The colon is enjoying a purple patch right now. So many shows employing it to connect up their increasingly disclosive titles, named almost with an eye on search engine optimisation1. Here, then, is The Comedy Vaults: BBC2’s Hidden Treasure (BBC2 Sunday, 9pm). I’ve written a lot about old telly over the years, and have come to bristle at phrases such as ‘rare’ and ‘archive’ in TV journalism when talking about the provenance of some obscure footage. They’re prissy, dead words. Nonetheless, it’s still kind of exciting when they pop up within the remit for a clip show. “We’re not going to be serving up the familiar classics,” says Tamsin Greig in the voiceover booth. And, let’s not get too nit-picky, it pretty much didn’t. The star turn, of course, was the horrendous Elton-Curtis-penned pilot for Madness, which from the small excerpt we got (and any more than that would have set the nation bilious) was lumpenly staged, performed and written, relying far too heavily on that 1980s stand-by of breaking through the fourth wall. I could have done with more, however, of Kevin Turvey: The Man Behind the Green Door, while the bit from Clinton: His Struggle With Dirt was exactly the right bit for me. I remember howling at the “she was actually carrying on the affair under him during this televised denial” back in the day, despite having no other memory of the show per se.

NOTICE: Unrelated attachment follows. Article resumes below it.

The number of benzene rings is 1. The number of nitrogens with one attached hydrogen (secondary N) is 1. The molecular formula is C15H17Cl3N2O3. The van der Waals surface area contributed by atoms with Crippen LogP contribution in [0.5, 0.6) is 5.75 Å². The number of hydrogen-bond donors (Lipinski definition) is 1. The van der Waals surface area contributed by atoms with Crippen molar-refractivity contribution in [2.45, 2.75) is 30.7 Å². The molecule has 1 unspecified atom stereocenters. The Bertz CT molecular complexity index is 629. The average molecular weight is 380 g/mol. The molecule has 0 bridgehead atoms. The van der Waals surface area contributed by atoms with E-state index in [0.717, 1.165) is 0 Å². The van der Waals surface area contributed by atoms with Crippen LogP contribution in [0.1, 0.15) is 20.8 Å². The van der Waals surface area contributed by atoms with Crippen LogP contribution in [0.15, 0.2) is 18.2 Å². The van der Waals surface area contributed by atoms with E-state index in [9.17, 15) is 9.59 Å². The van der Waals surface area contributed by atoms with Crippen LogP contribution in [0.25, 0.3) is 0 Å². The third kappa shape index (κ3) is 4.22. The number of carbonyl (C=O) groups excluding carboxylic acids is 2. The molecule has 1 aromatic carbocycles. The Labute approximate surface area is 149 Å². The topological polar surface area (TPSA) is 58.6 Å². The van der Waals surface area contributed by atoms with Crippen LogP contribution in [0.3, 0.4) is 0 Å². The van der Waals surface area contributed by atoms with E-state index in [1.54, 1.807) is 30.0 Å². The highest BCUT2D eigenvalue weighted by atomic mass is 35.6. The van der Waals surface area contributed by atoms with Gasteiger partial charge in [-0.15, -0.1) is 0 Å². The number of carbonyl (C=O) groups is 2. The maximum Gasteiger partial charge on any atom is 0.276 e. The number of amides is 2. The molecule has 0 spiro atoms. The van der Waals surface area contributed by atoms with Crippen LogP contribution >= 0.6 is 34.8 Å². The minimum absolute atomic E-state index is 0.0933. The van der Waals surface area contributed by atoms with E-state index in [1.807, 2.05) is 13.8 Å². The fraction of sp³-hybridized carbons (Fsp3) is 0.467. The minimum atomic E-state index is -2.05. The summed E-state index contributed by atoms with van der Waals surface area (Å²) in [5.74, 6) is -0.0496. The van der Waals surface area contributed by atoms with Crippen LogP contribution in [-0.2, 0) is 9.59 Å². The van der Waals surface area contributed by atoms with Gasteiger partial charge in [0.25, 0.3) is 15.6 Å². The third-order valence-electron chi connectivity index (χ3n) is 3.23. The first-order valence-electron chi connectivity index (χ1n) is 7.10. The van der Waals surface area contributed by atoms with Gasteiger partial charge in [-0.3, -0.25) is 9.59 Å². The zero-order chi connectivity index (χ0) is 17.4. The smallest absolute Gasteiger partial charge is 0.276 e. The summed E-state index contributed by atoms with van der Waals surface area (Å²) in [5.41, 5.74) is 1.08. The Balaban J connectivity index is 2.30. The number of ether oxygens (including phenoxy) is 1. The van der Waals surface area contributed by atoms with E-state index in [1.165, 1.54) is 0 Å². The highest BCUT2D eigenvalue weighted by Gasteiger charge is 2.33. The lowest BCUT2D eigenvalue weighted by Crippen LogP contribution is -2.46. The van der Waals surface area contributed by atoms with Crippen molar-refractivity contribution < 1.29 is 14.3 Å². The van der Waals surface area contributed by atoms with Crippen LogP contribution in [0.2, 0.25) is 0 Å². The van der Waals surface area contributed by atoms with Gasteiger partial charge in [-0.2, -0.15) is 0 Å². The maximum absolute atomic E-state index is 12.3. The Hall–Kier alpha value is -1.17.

“Audi lying about safety standards, Sports Direct with discounts you shouldn’t believe, Sky Broadband punishing you for not having their products, plus the B&Q paint that left this woman allergic to her own sitting room.” Stay with me. “Yes, we’re back”. Here it comes. “It’s Watchdog, the programme you cannot afford to miss.” Let me just restate that in bold and italics with a bracketed bit for the sake of my format: Watchdog (BBC1 Wednesday, 8pm). I thought MasterChef was going to be on at 8pm, you see. Here’s the consumer series mustering for another eight-part run, airing live and hosted by Anne Robinson. I’ve been nasty about the show before (blimey, nearly 10 years ago), but I confess it’s still a fascination. In part, because it conspires to create a world where people refer to Anne Robinson as ‘Annie’. We learn much about her life over the hour, that she drives an Audi, that it would be an affront to infer she might buy her lunch from a supermarket (Riz Lateef: “I’m not suggesting you do, Annie…”), that she doesn’t like high street sales, and that she owns a coat that costs a lot more than £88.